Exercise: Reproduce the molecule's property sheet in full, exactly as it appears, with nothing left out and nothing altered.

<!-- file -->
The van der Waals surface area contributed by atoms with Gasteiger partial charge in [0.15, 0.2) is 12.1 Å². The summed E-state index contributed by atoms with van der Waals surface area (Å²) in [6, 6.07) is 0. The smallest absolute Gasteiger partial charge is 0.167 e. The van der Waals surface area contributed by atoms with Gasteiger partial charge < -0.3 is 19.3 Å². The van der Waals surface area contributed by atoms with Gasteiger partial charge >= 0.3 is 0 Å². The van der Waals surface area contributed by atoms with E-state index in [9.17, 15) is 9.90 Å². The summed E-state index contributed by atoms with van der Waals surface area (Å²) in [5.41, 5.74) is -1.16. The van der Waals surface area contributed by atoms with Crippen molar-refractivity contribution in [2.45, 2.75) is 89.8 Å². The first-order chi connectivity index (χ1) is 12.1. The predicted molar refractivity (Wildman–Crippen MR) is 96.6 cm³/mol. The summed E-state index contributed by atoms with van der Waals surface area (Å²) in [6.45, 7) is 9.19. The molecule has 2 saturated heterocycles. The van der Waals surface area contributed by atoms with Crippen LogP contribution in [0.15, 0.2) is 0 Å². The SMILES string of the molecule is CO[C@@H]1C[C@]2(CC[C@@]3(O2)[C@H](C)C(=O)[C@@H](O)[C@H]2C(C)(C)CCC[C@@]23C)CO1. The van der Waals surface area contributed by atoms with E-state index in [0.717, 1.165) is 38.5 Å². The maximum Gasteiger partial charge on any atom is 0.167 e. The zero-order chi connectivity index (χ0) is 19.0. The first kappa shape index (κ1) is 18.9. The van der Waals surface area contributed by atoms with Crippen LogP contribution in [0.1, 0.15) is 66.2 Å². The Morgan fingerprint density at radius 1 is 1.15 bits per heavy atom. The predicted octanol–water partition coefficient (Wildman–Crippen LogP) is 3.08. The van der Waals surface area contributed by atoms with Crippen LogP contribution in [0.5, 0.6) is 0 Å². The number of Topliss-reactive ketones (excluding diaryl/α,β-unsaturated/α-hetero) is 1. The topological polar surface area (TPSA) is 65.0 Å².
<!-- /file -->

The van der Waals surface area contributed by atoms with Gasteiger partial charge in [0.15, 0.2) is 12.1 Å². The summed E-state index contributed by atoms with van der Waals surface area (Å²) in [6, 6.07) is 0. The smallest absolute Gasteiger partial charge is 0.167 e. The van der Waals surface area contributed by atoms with Gasteiger partial charge < -0.3 is 19.3 Å². The van der Waals surface area contributed by atoms with Gasteiger partial charge >= 0.3 is 0 Å². The van der Waals surface area contributed by atoms with E-state index in [9.17, 15) is 9.90 Å². The summed E-state index contributed by atoms with van der Waals surface area (Å²) in [5.41, 5.74) is -1.16. The van der Waals surface area contributed by atoms with Crippen molar-refractivity contribution in [2.45, 2.75) is 89.8 Å². The first-order chi connectivity index (χ1) is 12.1. The predicted molar refractivity (Wildman–Crippen MR) is 96.6 cm³/mol. The summed E-state index contributed by atoms with van der Waals surface area (Å²) in [6.45, 7) is 9.19. The molecule has 2 saturated heterocycles. The van der Waals surface area contributed by atoms with Crippen LogP contribution in [0.15, 0.2) is 0 Å². The SMILES string of the molecule is CO[C@@H]1C[C@]2(CC[C@@]3(O2)[C@H](C)C(=O)[C@@H](O)[C@H]2C(C)(C)CCC[C@@]23C)CO1. The van der Waals surface area contributed by atoms with E-state index in [0.717, 1.165) is 38.5 Å². The maximum Gasteiger partial charge on any atom is 0.167 e. The zero-order chi connectivity index (χ0) is 19.0. The first kappa shape index (κ1) is 18.9. The van der Waals surface area contributed by atoms with Crippen LogP contribution in [0.1, 0.15) is 66.2 Å². The Morgan fingerprint density at radius 1 is 1.15 bits per heavy atom. The predicted octanol–water partition coefficient (Wildman–Crippen LogP) is 3.08. The van der Waals surface area contributed by atoms with Crippen LogP contribution in [0.5, 0.6) is 0 Å². The number of Topliss-reactive ketones (excluding diaryl/α,β-unsaturated/α-hetero) is 1. The topological polar surface area (TPSA) is 65.0 Å².